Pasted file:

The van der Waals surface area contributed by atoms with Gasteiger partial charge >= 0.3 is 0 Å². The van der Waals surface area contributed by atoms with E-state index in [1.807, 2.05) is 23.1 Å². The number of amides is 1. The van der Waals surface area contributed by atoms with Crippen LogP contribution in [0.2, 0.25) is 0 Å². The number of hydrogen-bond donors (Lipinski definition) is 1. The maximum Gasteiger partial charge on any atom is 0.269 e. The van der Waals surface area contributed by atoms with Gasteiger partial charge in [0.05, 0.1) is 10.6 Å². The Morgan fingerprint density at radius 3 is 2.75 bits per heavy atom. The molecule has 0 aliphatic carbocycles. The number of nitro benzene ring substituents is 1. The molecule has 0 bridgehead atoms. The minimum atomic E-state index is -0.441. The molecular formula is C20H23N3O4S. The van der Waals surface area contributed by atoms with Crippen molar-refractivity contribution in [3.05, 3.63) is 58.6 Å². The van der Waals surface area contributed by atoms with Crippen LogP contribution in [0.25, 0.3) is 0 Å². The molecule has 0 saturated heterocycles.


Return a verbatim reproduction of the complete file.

The van der Waals surface area contributed by atoms with Gasteiger partial charge >= 0.3 is 0 Å². The van der Waals surface area contributed by atoms with E-state index in [1.807, 2.05) is 23.1 Å². The number of amides is 1. The van der Waals surface area contributed by atoms with Crippen LogP contribution in [0.2, 0.25) is 0 Å². The number of hydrogen-bond donors (Lipinski definition) is 1. The maximum Gasteiger partial charge on any atom is 0.269 e. The van der Waals surface area contributed by atoms with Gasteiger partial charge in [0.05, 0.1) is 10.6 Å². The Morgan fingerprint density at radius 3 is 2.75 bits per heavy atom. The molecule has 0 aliphatic carbocycles. The number of nitro benzene ring substituents is 1. The molecule has 0 bridgehead atoms. The minimum atomic E-state index is -0.441. The molecular formula is C20H23N3O4S. The van der Waals surface area contributed by atoms with Crippen molar-refractivity contribution in [3.05, 3.63) is 58.6 Å². The van der Waals surface area contributed by atoms with Crippen LogP contribution in [0.25, 0.3) is 0 Å². The molecule has 0 saturated heterocycles.